So, I have explained my disdain for change. That was just a warm-up for my explanation about my hatred for making decisions. I am absolutely horrible at making decisions. I am a smart, educated, independent woman, so there is no real reason why I should have such difficulty when it comes to making decisions. Oh, and it doesn’t matter if they are big decisions, like refinancing my house, or little decisions, like what to order off a menu…I will agonize over what to choose or what to do.
I think it boils down to the fear of making a mistake. The best example I can give relates to my divorce. I filed for divorce once in April 2009, withdrew the paperwork from the court in July 2009 (6 days before the court date) to try to reconcile, only to refile again in November 2009 and then finally get divorced in January 2010. I remember going to the lawyer’s office to “cancel” the divorce and I asked my lawyer if other people have done so. She said yes, but almost every time they were back to refile. But…maybe I would be one of the lucky ones! I wasn’t.
I loved my husband. I really, really did. I loved him the day I stood in front of a judge and answered the appropriate questions to dissolve our marriage. I wanted to scream “STOP!!!” and throw myself on him, but what it came down to was the very basic fact that I loved myself more. That sounds selfish, but I had lost myself in my marriage. I also believe my husband still loved me, but he had so much resentment and anger built up that he would have never changed and treated me the way I deserved.
But this blog is about decision making…and in the end I made the right decision, I have NO doubt about that. I would have been miserable had I stayed married. But I put myself through hell trying to figure out what to do during that time. It wasn’t a matter of ordering something off a menu and not liking it…whatever I decided had permanent consequences. I tormented myself every day leading up to the divorce (both times) with questions like, “am I doing the right thing?”, “can I stay married to him?”, “should I leave?”, “have I tried everything?”…out of every 60 minutes in an hour, I probably thought about this for 45 of them. I drove my family and friends crazy asking their opinions and telling them all the different scenerios repeatedly. I was a mess at work. My lovely high school students probably thought that my whole family died or that I was diagnosed with some terminal disease. They made me cards saying “we love you” and “things will get better” (listen, teenagers can be jerks sometimes, but they can also be so sweet and sensitive).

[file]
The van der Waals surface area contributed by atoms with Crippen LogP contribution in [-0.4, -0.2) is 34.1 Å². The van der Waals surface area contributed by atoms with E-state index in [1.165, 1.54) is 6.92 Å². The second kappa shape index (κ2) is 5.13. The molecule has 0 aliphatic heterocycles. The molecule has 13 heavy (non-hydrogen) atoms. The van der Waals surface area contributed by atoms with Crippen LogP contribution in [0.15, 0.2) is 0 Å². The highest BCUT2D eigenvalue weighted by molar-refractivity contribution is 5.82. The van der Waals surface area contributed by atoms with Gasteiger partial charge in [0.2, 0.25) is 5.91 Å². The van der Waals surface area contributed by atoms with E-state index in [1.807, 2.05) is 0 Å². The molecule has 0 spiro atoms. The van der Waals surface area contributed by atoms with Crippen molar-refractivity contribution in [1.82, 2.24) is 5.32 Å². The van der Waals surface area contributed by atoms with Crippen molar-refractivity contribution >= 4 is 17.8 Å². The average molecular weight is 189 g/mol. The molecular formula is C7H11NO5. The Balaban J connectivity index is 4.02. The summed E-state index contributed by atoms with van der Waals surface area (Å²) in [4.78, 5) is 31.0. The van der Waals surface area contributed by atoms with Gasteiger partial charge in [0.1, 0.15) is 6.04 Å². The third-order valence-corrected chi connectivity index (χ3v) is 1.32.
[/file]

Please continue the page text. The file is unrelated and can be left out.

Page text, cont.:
I do not think about my decision to get divorced anymore, I know I did the right thing. Now I have OTHER things to decide…”should I let my boyfriend move in?”, “should I get another degree?”, “should I buy that sweater at The Gap?”…you know, all equally important things 😉
I don’t think I will ever be good at making decisions. And I hate that it makes me feel like I can’t trust my gut instincts. One year I even made it my New Year’s resolution…and like all resolutions, I did great until about January 11th.
I like this quote and I try to think about it when it comes time to make a decision: “It doesn’t matter which side of the fence you get off on sometimes. What matters most is getting off. You cannot make progress without making decisions.” Sometimes I just have to let go, stop thinking so damn much and allow myself to just fall off the fence and see what side I land on.